Friday 20 October 2017

The heroes hidden in the archives

The rebels weren't saints or fanatics. They acted as they thought best in violent times

Moral rigour: Sean MacDermott, pictured circa 1910, was a leading organiser of the Irish
Republican Brotherhood, and was executed following the Easter Rising Photo: Sean Sexton/Getty Images
Moral rigour: Sean MacDermott, pictured circa 1910, was a leading organiser of the Irish Republican Brotherhood, and was executed following the Easter Rising Photo: Sean Sexton/Getty Images
Gene Kerrigan

Gene Kerrigan

Charlie Saurin was 18 and he'd a choice to make and I think he made the right one. He joined the Irish Volunteers in 1914, with about 180,000 others.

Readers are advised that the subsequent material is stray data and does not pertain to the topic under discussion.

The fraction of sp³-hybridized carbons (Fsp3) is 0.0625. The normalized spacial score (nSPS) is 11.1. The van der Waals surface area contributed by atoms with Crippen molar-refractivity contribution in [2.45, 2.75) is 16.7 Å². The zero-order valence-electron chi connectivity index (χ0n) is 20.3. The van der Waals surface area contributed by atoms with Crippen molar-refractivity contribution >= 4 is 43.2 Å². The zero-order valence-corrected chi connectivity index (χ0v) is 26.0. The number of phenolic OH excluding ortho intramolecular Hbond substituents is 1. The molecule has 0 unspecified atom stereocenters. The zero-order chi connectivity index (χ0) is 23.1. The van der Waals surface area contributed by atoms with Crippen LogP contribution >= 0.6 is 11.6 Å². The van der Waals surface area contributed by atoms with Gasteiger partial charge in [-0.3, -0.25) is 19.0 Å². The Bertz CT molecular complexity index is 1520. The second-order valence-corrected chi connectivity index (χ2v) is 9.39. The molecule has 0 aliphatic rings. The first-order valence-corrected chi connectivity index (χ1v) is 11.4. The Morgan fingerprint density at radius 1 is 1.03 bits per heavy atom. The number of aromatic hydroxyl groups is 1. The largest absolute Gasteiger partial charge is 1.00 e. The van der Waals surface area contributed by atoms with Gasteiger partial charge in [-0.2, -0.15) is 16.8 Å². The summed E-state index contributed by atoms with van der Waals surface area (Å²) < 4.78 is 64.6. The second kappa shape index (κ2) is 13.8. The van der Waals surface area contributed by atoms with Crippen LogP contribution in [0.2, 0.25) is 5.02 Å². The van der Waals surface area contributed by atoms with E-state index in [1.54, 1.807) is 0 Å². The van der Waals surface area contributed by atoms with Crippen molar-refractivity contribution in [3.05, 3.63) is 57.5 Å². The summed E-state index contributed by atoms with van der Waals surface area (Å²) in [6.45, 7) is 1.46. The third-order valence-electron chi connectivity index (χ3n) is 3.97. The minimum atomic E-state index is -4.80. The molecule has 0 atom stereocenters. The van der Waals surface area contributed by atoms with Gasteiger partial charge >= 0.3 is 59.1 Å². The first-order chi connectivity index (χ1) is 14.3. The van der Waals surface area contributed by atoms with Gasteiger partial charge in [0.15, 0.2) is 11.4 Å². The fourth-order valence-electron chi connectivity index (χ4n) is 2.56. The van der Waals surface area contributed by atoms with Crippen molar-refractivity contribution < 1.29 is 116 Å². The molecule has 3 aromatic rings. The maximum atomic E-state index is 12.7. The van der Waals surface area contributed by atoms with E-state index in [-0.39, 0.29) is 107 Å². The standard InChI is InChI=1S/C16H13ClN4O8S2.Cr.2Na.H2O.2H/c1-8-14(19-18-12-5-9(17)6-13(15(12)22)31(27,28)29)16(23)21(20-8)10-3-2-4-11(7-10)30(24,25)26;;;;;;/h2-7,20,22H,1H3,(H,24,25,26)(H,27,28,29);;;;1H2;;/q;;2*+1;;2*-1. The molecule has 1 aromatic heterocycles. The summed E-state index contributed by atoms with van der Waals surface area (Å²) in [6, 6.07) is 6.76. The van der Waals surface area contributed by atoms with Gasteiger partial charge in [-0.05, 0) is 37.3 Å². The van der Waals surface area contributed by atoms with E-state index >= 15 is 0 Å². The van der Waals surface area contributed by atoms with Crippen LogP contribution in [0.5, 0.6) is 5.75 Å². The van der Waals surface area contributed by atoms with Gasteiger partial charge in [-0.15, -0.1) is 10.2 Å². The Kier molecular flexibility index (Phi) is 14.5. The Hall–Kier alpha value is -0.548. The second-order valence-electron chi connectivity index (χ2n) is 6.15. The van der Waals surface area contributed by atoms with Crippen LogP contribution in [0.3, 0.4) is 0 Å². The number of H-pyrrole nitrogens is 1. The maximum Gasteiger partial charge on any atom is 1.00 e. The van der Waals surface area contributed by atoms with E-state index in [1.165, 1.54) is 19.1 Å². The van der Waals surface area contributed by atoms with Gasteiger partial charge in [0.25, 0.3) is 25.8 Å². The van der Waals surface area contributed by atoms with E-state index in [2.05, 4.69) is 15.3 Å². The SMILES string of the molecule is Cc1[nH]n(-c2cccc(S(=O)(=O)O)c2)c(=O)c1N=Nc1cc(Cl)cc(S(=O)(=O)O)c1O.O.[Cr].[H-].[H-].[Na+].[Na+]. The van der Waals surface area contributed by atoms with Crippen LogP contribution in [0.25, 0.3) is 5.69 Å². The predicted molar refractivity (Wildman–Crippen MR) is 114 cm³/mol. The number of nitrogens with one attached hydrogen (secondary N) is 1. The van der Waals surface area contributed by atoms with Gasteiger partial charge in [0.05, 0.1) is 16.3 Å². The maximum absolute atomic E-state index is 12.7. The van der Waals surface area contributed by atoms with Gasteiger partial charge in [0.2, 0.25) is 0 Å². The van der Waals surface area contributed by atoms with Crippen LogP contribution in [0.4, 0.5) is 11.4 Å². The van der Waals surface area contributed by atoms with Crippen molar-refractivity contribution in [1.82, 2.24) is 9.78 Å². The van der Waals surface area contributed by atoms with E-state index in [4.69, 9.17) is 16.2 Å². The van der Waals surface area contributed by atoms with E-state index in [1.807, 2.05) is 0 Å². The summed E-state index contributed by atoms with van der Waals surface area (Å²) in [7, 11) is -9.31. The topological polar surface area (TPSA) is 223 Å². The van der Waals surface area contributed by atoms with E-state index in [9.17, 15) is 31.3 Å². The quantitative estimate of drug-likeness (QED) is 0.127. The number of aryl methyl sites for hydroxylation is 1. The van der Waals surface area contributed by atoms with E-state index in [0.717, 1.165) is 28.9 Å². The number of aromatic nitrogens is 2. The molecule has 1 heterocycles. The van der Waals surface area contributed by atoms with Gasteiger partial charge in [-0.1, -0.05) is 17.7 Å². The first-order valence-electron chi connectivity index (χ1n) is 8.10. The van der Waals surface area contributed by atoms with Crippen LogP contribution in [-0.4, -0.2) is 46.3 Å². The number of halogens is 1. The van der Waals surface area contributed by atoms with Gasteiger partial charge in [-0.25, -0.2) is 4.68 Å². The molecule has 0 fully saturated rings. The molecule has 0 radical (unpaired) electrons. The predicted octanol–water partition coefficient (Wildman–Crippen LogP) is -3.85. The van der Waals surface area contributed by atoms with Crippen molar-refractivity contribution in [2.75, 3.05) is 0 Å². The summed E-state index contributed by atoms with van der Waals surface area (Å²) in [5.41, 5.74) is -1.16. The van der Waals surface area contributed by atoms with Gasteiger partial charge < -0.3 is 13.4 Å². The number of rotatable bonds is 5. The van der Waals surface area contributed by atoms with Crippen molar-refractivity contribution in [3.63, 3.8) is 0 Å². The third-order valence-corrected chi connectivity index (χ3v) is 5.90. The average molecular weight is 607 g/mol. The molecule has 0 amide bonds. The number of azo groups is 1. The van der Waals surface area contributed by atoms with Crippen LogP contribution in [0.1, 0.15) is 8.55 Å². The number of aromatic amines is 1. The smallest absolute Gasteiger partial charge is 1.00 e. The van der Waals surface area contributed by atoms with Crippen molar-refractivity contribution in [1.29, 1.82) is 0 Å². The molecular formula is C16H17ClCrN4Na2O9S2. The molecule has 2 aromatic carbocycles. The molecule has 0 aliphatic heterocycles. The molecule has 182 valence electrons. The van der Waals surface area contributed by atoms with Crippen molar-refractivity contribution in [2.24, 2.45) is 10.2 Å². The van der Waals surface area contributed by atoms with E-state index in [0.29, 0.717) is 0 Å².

The next decision he had to make was when he rejected John Redmond's call to join the British army and defend the Empire in the First World War. All but about 11,000 of his comrades went with Redmond, splitting the Volunteers.

On Easter Monday, April 24, 1916, at the age of 20, Charlie Saurin turned out with F Company, 2nd Battalion, Dublin Brigade, at Fairview, to declare a republic. The right decision, I think.

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